This is a bunch of bull. Anyone who has worked with a printer knows that the printed info comes from the software. I've never heard of setting a date on a printer! I'll bet the '19' was hardcoded in the printing software. They will probably just change this to '20' in order to make it "compliant".
-- Darla (email@example.com), December 21, 1999.
On my last Wells Fargo statement, I noticed what looked like a duplicate account. I called WF and asked what it was and the very pleasant help-person told me that it was the new "Y2K-compliant account" which would replace my old First Interstate account number after 01/01/2000. I asked for clarification and the poor guy got rather nervous, explaining that the First Interstate account numbers weren't, um, compliant with their new system, so they had to create new accounts and change all of them over. I didn't press him on it, as I'm sure they're under a fair amount of stress as it is. This new account showed up on the November statement for the first time, so it obviously just went into production.
Just another example of how odd and counter-intuitive some Y2K problems are. WF obviously caught this one and took the necessary steps. Just imagine an org that was rolling along on their conversion plan and then discovered in December that, say, tens of thousands of account numbers don't work in the remediated system. Can you say "deathmarch"? I knew you could.
-- Mac (firstname.lastname@example.org), December 21, 1999.
I posted this on a parallel thread:
Actually, this is perfectly reasonable. Anyone who's used an outside printer should be able to verify. The printer often hard-codes headers, field fragments, etc, to reduce the total file size that has to be shipped. This is done in the text-handling software, not on the image. That is, you don't run it through a printer that prints the "19" and then through another one that prints the 2-digit year from the data file. Instead, the print software adds the hard-coded century to the date as the file is being read.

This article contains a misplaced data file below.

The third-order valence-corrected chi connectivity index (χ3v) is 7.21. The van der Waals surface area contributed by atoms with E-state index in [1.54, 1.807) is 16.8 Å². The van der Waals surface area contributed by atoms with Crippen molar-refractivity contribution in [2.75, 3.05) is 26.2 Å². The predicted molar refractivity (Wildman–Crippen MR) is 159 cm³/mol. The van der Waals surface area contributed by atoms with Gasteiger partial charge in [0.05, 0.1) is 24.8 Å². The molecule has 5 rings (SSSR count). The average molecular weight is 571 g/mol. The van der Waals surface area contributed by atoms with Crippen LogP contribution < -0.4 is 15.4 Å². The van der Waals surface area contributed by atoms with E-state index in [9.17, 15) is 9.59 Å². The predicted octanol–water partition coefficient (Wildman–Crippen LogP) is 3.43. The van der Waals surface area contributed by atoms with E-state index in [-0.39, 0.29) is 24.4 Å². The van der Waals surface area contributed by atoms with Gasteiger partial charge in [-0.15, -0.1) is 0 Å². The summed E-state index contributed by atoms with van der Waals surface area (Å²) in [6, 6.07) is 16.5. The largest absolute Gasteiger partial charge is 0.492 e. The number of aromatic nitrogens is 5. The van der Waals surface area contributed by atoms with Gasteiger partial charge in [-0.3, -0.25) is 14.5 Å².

We've seen a couple of these reported, and it's EXACTLY what you'd get if the printer forgot to change the hard-code field. Data is good, calculated interest or whatever will be fine, but the date is simply shown wrong.
You know me, I'm no polly. 25+ years on big iron, heavy duty batch world. This is just a printer error and is NOT a "y2k problem" meaning a 99/00 computation error. It certainly is a date-related oversight, and it's happening because the century is changing, so in a very limited sense you could call it "y2k", but I don't.
You can have the printer do lots of calculations for you as they read the file - cross foot totals, zip sorts, you name it. They don't just cast lead slugs, anymore.
-- bw (email@example.com), December 21, 1999.
Just curious BW, why would forgeting to change the "hard-coded century from 19 to 20 not qualify as a Y2K problem? Too crass for you. In fact if a clerk had handwritten the wrong century 3000 times why wouldn't that count as a Y2K problem. I wonder if a CD with such a date on it is legally speaking anything other than funny money? Hope so. Of course if you have a CD legally dated from 1900 what kind of intrest should it have accrued, I mean the face value from 1900 is there plain as day. A rose by any other name.
-- PD (PaulDMaher@att.worldnet.com), December 21, 1999.
Actually, looking at the article, uh, I guess that helps, it is only the renewal notice, in error. It is still valid that the mechanism of this error is not relevant to whether in fact it is or is not a Y2K error. I mean step back for a minute, they put in the the wrong century on their notice, that I would say by definition is a Year 2000 error.
-- PD (PaulDMaher@att.worldnet.com), December 21, 1999.